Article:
Wednesday, 9 May 2018

Experimental validation of bridge damage detection method using rotation measurements

Hello Everybody,

I carried out experimental studies in collaboration with a research group at Kyoto University, in an attempt to validate a newly developed bridge condition assessment methodology. The test is performed at the Structures Laboratory on a 5.6 metre long simply supported bridge structure at Kyoto University. Figure 1 shows the test structure.

Figure 1. Test Structure

The test structure is stiffened at various locations by attaching steel plates on the girder flanges and response of the structure to a moving 4-axle vehicle is measured using QA-750 uniaxial accelerometers. Subsequently, developed bridge condition assessment algorithm is applied to validate the robustness of the methodology.

Figure 2. Four-axle vehicle model

Figure 3. Inclinometer attached at the support location

Figure 4. Stiffening plate attached at midspan location

The results obtained from the study prove that the developed methodology successfully identifies stiffening locations and it is a promising tool for real bridge condition assessment applications. As a future work, it is planned to validate the procedure on a full-scale railway bridge structure.

Whilst in Kyoto I also had a chance to go for sightseeing and take some nice pictures

View from Nijo Castle

Thursday, 8 February 2018

Structural Testing of a Heritage Railway Bridge with the Flying Scotsman Locomotive

On Tuesday 5th September 2017 a team of researchers from Full Scale Dynamics Ltd and the Vibration Engineering Section at the University of Exeter conducted field testing on the Mineral Line Bridge in Somerset. The bridge forms part of the West Somerset Railway (WSR), a heritage railway line with 20 miles of track in South West England. The purpose of the field testing was to monitor the deflections of the bridge while Flying Scotsman engine was running on the line. The team consisted of Farhad Huseynov, Yan Xu and Karen Faulkner.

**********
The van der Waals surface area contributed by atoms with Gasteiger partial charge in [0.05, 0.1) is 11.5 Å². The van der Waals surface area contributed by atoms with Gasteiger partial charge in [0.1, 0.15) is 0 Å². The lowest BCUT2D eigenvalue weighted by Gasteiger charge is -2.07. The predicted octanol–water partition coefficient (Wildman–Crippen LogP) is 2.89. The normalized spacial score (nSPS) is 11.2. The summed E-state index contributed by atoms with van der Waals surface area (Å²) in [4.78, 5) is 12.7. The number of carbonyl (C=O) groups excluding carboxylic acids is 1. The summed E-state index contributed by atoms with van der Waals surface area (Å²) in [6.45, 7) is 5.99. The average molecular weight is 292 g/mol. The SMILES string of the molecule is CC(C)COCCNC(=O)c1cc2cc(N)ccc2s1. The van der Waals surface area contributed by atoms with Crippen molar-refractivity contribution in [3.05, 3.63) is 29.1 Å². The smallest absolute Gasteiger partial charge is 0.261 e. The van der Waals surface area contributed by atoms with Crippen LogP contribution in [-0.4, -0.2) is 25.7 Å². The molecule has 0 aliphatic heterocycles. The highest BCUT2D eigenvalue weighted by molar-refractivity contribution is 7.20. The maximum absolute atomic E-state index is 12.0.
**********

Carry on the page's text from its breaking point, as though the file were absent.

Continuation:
The Flying Scotsman, one of the most well-known steam engines, was constructed in 1923 and was the first steam engine to officially record a speed of over 100 mph. To achieve this speed, the engine itself measures 21.3 m in length and weighs 97.8 tonnes. This is significantly larger than the Raveningham Hall engine, with a length of 19.2 m and a weight of 76.4 tonnes, is the largest train belonging to the WSR. The aim of the testing was to measure deformations of the bridge under loading from the passing trains and to determine the effect of the larger Flying Scotsman locomotive on the bridge.

Flying Scotsman Locomotive passes over the Mineral Line Bridge

The Mineral Line Bridge is located on the outskirts of Watchet and was originally constructed to carry the Minehead route over the West Somerset Mineral Railway. The Mineral Railway now operates as a footpath and cycle path open to the public. The bridge opened in 1862, has a single span of 14.8 m and is constructed skewed an angle of 60° to the pathway beneath.

A series of accelerometers were installed on the bridge deck at five test points, measuring at each abutment and at quarter-span, mid-span and three-quarter-span. The angle of rotation of the bridge deck at each test point was inferred from the accelerometer data. This rotation data was then used to determine the deflection of the bridge.

Accelerometers installed on the bridge

The Imetrum camera was used to measure deflections of the bridge under loading from the passing trains. Three Imetrum cameras were set up on tripods and targets were installed, one at mid-span on the bridge deck and two on the western abutment. The abutment deflection was monitored to gather info as part of a previous study, but the main focus of the testing on the day was to measure the deflection at mid-span of the bridge.

Imetrum cameras and targets installed on the bridge

By comparing the results of the deflection calculated from the rotation data and measurements from the Imetrum camera, the team were able to verify the deflection measurements obtained from the accelerometers. There was a good correlation between the two measurements, verifying the procedure used by the research team.

The results indicated increased deflections and rotations under loading from the Flying Scotsman but were safely within the tolerances of the bridge.

Raveningham Hall Locomotive passes over the Mineral Line Bridge

The weather conditions were not ideal on the day, with periods of rainfall intermixed with sunny periods throughout the day. This required the equipment to be covered with plastic bags for parts of the day, though this was found to have a negligible effect on the data.

Stay tuned!